At 12:45pm, about ten of us went over to the official ceremony, where designated seats awaited us near where to the wreaths were placed. The ceremony began at 1:00pm with Jan Scruggs officiating. An invocation was read. Eight Medal of Honor recipients were recognized. An official from the post office spoke and then a commemorative stamp of the Medal of Honor was unveiled. A representative of the National Park Service spoke. The director of the Women’s Memorial spoke ( almost all of us found her remarks the most poignant of the day because she acknowledged the idea of moral injury and the epidemic of suicides amongst the veteran population). She announced her retirement during her remarks. The color guard marched across the top of The Wall embankment. A bagpiper played “Amazing Grace” and a bugler played “Taps.” Then a number of groups were called forth to place their wreaths at The Wall. John Grant and Doug Rawlings, two Vietnam War veterans, carried our wreath. After the ceremony, we dispersed back to The Bell Tower.


About ten of us went to the Busboys and Poets restaurant and bar to close off the day. Roger Ehrlich and Doug Rawlings stayed at the Bell Tower installment through the night (we had to provide 24 hour security over the two weeks that the installment was up). The Bell Tower was dismantled the afternoon of May 26th.


About the Bell Tower: its presence throughout our action was instrumental to our success.  It provided a place to meet, to sit and talk, to gather our thoughts. Its invitation to all passersby to inscribe a memorial statement about war provided us with an opportunity to engage the public and to share our mission to abolish war. And the ringing of the bell each time an inscription was written increased its allure.


My only regret is that we did not officially, and as a group, recognize the deaths of Southeast Asian peoples. My initial plan was to hold a silent walk around the Reflecting Pool in their commemoration atnoon. But the realization that we were to participate in the 1:00pm ceremony scotched that idea. We were then to hold the walk at 5:00pm, but by then most people had left the area. So a few of us, individually, performed that deed. We need to work that part of the ceremony into the agenda.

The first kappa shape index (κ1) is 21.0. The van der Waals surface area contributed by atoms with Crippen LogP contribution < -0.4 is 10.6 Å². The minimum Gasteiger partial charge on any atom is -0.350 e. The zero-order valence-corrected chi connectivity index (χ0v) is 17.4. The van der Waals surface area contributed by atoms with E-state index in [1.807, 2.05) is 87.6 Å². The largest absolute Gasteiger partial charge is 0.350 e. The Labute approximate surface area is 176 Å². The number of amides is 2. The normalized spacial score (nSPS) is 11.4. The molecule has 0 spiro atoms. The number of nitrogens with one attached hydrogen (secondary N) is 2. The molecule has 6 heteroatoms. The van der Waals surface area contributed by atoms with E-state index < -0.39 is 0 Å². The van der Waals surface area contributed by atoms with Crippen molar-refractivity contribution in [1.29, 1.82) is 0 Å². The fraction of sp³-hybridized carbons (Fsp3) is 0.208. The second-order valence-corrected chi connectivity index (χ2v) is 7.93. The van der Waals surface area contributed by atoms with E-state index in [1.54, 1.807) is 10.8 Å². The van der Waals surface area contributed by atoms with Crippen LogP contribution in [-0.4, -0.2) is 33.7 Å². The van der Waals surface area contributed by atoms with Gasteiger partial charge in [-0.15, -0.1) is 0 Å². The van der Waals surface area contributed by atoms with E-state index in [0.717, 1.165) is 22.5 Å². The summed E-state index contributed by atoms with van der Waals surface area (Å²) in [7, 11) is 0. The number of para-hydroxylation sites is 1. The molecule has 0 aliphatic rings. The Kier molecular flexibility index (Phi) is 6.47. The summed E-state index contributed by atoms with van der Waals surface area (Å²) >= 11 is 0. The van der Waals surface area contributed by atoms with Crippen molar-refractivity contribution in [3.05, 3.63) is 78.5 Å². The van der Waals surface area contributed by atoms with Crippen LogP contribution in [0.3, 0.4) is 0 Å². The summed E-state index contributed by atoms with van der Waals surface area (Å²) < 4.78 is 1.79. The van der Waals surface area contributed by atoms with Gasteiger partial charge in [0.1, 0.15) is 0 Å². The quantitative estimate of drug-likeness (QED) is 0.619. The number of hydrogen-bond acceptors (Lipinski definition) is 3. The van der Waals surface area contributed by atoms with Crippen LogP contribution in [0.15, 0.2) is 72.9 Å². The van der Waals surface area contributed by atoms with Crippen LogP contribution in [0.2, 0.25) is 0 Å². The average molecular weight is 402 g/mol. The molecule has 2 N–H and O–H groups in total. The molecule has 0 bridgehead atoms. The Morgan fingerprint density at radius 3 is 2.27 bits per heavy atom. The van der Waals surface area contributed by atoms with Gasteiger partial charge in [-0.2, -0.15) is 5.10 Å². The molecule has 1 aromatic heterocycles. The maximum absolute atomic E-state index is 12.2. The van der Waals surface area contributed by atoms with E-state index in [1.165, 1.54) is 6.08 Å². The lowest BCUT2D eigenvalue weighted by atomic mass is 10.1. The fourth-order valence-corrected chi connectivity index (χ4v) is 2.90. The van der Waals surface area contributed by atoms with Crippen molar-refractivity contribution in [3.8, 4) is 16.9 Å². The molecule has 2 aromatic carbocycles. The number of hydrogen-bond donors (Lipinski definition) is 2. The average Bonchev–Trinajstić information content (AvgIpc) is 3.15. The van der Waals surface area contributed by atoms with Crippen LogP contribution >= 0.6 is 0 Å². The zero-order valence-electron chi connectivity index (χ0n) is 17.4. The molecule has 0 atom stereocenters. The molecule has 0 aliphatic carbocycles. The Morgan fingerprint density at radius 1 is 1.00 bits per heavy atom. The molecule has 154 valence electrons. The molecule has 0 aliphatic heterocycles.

Overall, I was very pleased with the action and its results. Many of us revisited The Wall during the day to find people reading our letters. They were still there at midnight on Memorial Day. This, to me, was our twofold goal — to bring people’s words and thoughts to The Wall and then to share them with others. We did not attempt to turn this into a political event nor a media opportunity. We had a service to perform, and we did it.


I recommend that we hold a similar action each year for the next nine years. Our goal should be to increase the number of letters tenfold each year (1500 for 2016) and to double the number of participants each year (40 for 2016). And we should make the Bell Tower a permanent part of our operation.